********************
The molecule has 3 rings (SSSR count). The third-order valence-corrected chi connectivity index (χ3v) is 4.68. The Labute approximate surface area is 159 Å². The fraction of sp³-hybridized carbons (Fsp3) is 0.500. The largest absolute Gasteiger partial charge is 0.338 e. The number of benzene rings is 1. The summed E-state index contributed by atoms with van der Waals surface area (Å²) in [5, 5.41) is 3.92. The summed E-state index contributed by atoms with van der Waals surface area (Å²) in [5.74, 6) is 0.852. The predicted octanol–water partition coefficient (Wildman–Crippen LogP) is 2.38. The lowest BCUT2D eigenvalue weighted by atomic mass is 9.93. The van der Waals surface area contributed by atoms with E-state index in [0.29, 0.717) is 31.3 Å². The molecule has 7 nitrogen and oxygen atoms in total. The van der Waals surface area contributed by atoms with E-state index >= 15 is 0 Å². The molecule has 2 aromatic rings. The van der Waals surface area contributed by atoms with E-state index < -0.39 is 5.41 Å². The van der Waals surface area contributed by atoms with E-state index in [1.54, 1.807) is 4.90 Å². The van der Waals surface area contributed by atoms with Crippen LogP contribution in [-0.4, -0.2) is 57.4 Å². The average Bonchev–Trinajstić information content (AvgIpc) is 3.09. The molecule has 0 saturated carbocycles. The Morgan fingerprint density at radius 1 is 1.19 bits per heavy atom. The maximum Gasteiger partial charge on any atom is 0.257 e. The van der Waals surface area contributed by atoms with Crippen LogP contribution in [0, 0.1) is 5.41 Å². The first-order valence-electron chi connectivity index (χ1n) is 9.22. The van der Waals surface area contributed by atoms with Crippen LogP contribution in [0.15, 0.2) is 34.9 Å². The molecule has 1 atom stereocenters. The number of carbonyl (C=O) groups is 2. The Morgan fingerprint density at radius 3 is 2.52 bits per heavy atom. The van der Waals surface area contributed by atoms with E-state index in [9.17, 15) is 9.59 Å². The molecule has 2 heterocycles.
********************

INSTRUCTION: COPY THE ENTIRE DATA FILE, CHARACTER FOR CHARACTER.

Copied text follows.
The molecule has 3 rings (SSSR count). The third-order valence-corrected chi connectivity index (χ3v) is 4.68. The Labute approximate surface area is 159 Å². The fraction of sp³-hybridized carbons (Fsp3) is 0.500. The largest absolute Gasteiger partial charge is 0.338 e. The number of benzene rings is 1. The summed E-state index contributed by atoms with van der Waals surface area (Å²) in [5, 5.41) is 3.92. The summed E-state index contributed by atoms with van der Waals surface area (Å²) in [5.74, 6) is 0.852. The predicted octanol–water partition coefficient (Wildman–Crippen LogP) is 2.38. The lowest BCUT2D eigenvalue weighted by atomic mass is 9.93. The van der Waals surface area contributed by atoms with E-state index in [0.29, 0.717) is 31.3 Å². The molecule has 7 nitrogen and oxygen atoms in total. The van der Waals surface area contributed by atoms with E-state index >= 15 is 0 Å². The molecule has 2 aromatic rings. The van der Waals surface area contributed by atoms with E-state index < -0.39 is 5.41 Å². The van der Waals surface area contributed by atoms with E-state index in [1.54, 1.807) is 4.90 Å². The van der Waals surface area contributed by atoms with Crippen LogP contribution in [-0.4, -0.2) is 57.4 Å². The average Bonchev–Trinajstić information content (AvgIpc) is 3.09. The molecule has 0 saturated carbocycles. The Morgan fingerprint density at radius 1 is 1.19 bits per heavy atom. The maximum Gasteiger partial charge on any atom is 0.257 e. The van der Waals surface area contributed by atoms with Crippen LogP contribution in [0, 0.1) is 5.41 Å². The first-order valence-electron chi connectivity index (χ1n) is 9.22. The van der Waals surface area contributed by atoms with Crippen LogP contribution in [0.15, 0.2) is 34.9 Å². The molecule has 1 atom stereocenters. The number of carbonyl (C=O) groups is 2. The Morgan fingerprint density at radius 3 is 2.52 bits per heavy atom. The van der Waals surface area contributed by atoms with E-state index in [9.17, 15) is 9.59 Å². The molecule has 2 heterocycles.